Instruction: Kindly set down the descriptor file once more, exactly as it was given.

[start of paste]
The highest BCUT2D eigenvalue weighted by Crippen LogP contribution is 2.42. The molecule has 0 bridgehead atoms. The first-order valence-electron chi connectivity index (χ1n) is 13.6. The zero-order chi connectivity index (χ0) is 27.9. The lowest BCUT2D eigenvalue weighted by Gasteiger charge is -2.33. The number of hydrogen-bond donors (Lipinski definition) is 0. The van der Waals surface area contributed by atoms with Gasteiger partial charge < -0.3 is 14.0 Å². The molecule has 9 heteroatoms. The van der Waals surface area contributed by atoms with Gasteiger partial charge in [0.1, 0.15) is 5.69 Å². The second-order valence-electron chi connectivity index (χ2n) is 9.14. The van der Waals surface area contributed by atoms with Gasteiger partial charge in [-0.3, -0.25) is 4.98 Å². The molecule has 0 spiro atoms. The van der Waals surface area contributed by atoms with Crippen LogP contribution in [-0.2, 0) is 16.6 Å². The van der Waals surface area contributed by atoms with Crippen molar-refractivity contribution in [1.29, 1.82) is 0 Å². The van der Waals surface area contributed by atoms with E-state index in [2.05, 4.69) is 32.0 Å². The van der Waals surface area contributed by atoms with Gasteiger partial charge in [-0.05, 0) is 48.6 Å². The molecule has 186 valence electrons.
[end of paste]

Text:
The highest BCUT2D eigenvalue weighted by Crippen LogP contribution is 2.42. The molecule has 0 bridgehead atoms. The first-order valence-electron chi connectivity index (χ1n) is 13.6. The zero-order chi connectivity index (χ0) is 27.9. The lowest BCUT2D eigenvalue weighted by Gasteiger charge is -2.33. The number of hydrogen-bond donors (Lipinski definition) is 0. The van der Waals surface area contributed by atoms with Gasteiger partial charge < -0.3 is 14.0 Å². The molecule has 9 heteroatoms. The van der Waals surface area contributed by atoms with Gasteiger partial charge in [0.1, 0.15) is 5.69 Å². The second-order valence-electron chi connectivity index (χ2n) is 9.14. The van der Waals surface area contributed by atoms with Gasteiger partial charge in [-0.3, -0.25) is 4.98 Å². The molecule has 0 spiro atoms. The van der Waals surface area contributed by atoms with Crippen LogP contribution in [-0.2, 0) is 16.6 Å². The van der Waals surface area contributed by atoms with Crippen molar-refractivity contribution in [1.29, 1.82) is 0 Å². The van der Waals surface area contributed by atoms with E-state index in [2.05, 4.69) is 32.0 Å². The van der Waals surface area contributed by atoms with Gasteiger partial charge in [-0.05, 0) is 48.6 Å². The molecule has 186 valence electrons.